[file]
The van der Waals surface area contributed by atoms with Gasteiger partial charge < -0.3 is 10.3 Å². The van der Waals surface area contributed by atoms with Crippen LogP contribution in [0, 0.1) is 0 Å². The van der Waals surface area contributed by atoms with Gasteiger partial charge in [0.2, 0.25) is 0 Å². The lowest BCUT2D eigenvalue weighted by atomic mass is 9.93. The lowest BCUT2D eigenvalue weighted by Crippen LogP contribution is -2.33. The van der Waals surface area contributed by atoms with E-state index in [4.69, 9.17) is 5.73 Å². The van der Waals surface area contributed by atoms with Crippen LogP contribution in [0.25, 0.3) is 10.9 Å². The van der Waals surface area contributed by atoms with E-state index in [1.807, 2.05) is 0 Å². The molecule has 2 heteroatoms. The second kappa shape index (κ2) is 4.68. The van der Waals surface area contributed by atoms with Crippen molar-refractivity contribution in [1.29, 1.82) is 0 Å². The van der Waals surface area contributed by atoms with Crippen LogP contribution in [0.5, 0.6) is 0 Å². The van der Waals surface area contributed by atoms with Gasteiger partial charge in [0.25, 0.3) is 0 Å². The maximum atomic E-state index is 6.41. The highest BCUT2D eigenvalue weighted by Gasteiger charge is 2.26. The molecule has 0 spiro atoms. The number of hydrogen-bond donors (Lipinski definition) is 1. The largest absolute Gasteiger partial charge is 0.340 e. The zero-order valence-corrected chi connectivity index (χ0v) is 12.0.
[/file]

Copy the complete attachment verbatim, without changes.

The van der Waals surface area contributed by atoms with Gasteiger partial charge < -0.3 is 10.3 Å². The van der Waals surface area contributed by atoms with Crippen LogP contribution in [0, 0.1) is 0 Å². The van der Waals surface area contributed by atoms with Gasteiger partial charge in [0.2, 0.25) is 0 Å². The lowest BCUT2D eigenvalue weighted by atomic mass is 9.93. The lowest BCUT2D eigenvalue weighted by Crippen LogP contribution is -2.33. The van der Waals surface area contributed by atoms with E-state index in [4.69, 9.17) is 5.73 Å². The van der Waals surface area contributed by atoms with Crippen LogP contribution in [0.25, 0.3) is 10.9 Å². The van der Waals surface area contributed by atoms with E-state index in [1.807, 2.05) is 0 Å². The molecule has 2 heteroatoms. The second kappa shape index (κ2) is 4.68. The van der Waals surface area contributed by atoms with Crippen molar-refractivity contribution in [1.29, 1.82) is 0 Å². The van der Waals surface area contributed by atoms with Crippen LogP contribution in [0.5, 0.6) is 0 Å². The van der Waals surface area contributed by atoms with Gasteiger partial charge in [0.25, 0.3) is 0 Å². The maximum atomic E-state index is 6.41. The highest BCUT2D eigenvalue weighted by Gasteiger charge is 2.26. The molecule has 0 spiro atoms. The number of hydrogen-bond donors (Lipinski definition) is 1. The largest absolute Gasteiger partial charge is 0.340 e. The zero-order valence-corrected chi connectivity index (χ0v) is 12.0.